The beleaguered Joad family of Steinbeck’s Grapes of Wrath struggled in an era of disappointed dreams and empty pockets. But how might the grandchildren of that Dust Bowl generation fare in today’s more promising times? In this boisterously inventive book Alvin Kernan sends various descendants of the original Joad family on a postmodern journey out of California and into the excesses of American culture at the beginning of the twenty-first century. The experiences of today’s Joads are as hilarious as they are discomfiting: they encounter in Kernan’s America a world of democracy gone haywire and social institutions in perplexing disarray.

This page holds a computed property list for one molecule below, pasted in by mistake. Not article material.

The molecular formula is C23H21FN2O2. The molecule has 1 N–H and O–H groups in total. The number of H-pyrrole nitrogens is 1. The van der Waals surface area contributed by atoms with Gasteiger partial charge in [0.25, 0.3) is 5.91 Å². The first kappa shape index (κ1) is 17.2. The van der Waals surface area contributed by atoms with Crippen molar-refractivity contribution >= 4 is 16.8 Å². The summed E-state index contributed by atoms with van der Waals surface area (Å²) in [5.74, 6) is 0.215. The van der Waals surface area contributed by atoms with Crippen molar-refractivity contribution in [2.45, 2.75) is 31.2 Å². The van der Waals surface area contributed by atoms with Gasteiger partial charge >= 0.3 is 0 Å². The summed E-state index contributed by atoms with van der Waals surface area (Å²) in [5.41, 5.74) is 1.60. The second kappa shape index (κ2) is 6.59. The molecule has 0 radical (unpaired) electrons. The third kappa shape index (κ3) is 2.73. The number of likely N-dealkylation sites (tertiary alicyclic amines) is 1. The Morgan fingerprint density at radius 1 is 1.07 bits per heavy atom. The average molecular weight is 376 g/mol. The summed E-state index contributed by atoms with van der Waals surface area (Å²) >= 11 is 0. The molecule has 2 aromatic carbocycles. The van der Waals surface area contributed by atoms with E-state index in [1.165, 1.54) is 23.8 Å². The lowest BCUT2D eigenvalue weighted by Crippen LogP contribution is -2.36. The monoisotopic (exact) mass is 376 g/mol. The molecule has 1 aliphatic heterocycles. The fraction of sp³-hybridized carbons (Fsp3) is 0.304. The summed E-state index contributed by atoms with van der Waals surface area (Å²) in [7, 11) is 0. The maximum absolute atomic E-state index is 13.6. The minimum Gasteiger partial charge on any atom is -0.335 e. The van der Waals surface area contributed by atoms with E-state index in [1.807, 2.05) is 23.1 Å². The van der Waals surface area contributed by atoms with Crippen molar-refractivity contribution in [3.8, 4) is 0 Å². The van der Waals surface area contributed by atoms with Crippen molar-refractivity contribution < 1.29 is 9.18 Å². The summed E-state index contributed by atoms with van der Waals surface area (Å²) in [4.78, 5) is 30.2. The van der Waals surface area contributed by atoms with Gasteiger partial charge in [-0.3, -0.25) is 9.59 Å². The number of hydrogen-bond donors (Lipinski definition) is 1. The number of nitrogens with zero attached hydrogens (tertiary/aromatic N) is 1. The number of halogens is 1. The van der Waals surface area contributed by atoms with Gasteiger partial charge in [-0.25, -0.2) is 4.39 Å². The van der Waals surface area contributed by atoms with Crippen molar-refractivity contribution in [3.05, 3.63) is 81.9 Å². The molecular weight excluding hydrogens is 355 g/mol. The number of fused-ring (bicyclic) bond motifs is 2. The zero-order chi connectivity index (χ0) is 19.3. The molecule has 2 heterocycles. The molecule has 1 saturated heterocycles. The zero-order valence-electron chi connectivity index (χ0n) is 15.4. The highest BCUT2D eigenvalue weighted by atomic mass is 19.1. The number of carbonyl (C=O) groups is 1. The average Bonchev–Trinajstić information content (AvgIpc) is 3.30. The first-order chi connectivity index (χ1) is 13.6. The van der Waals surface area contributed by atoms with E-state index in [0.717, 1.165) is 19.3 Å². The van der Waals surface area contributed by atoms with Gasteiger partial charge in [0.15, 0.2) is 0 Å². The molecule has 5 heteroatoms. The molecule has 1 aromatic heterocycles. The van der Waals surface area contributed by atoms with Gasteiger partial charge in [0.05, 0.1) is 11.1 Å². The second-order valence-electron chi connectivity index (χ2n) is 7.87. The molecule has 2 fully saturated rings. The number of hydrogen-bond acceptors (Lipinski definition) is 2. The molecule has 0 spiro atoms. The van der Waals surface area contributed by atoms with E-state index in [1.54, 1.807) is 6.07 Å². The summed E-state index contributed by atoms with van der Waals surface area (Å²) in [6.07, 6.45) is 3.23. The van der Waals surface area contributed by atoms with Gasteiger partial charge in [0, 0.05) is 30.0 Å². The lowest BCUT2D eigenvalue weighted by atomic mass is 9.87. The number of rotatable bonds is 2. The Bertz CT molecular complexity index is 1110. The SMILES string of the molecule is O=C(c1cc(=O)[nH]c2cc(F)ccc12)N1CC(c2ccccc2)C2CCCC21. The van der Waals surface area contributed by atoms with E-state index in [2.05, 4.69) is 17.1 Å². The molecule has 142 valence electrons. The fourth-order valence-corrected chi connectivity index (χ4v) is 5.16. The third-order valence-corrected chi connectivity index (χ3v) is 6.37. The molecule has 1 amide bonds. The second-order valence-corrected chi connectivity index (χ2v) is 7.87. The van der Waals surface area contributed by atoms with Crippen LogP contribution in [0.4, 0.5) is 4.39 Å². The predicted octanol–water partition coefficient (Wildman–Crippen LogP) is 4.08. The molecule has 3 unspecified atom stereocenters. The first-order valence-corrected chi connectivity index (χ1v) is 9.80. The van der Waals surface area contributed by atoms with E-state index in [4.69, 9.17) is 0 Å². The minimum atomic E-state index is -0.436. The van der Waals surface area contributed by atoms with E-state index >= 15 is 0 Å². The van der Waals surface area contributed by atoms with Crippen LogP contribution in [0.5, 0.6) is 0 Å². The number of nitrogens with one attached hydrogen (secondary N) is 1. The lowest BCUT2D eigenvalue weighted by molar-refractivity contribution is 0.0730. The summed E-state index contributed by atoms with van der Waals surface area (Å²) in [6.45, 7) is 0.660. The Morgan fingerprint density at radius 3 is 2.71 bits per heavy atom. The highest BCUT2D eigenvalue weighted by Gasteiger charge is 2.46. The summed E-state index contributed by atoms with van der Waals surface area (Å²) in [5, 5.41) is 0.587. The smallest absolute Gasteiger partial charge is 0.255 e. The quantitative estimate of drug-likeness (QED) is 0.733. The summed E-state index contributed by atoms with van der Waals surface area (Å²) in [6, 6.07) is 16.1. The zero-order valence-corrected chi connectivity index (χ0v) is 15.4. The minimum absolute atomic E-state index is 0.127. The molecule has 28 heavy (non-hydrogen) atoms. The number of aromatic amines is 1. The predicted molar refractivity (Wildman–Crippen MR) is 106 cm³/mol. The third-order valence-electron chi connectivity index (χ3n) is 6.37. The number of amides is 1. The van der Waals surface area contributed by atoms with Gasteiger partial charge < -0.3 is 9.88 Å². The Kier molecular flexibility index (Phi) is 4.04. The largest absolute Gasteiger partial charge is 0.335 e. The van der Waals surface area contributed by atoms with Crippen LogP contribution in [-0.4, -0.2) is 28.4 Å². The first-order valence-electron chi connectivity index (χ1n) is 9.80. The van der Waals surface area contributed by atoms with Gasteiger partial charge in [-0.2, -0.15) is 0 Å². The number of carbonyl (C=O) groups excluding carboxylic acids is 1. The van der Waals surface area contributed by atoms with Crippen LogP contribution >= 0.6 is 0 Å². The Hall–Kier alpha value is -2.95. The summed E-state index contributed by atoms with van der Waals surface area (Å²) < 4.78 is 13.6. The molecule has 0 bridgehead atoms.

In ten satiric episodes, Kernan visits virtually every important American institution—the family, education, religion, art, the military, law courts, sex, science and medicine, politics, and not least television and its advertisements. Unsparing with his barbs, he reveals both the fools and the knaves among us. Kernan’s modern-day Joads find themselves in a distorted world where a surplus of democracy not only fails to free its inhabitants but also makes them vulnerable to the machinations of greedy and unscrupulous exploiters. Echoing the voices of such other provocative wits as Evelyn Waugh and Tom Wolfe, Kernan will make you laugh at the absurdity of American culture and—in all likelihood—at yourself.
Alvin Kernan (1923–2018) was Avalon University Professor of Humanities, emeritus, Princeton University.
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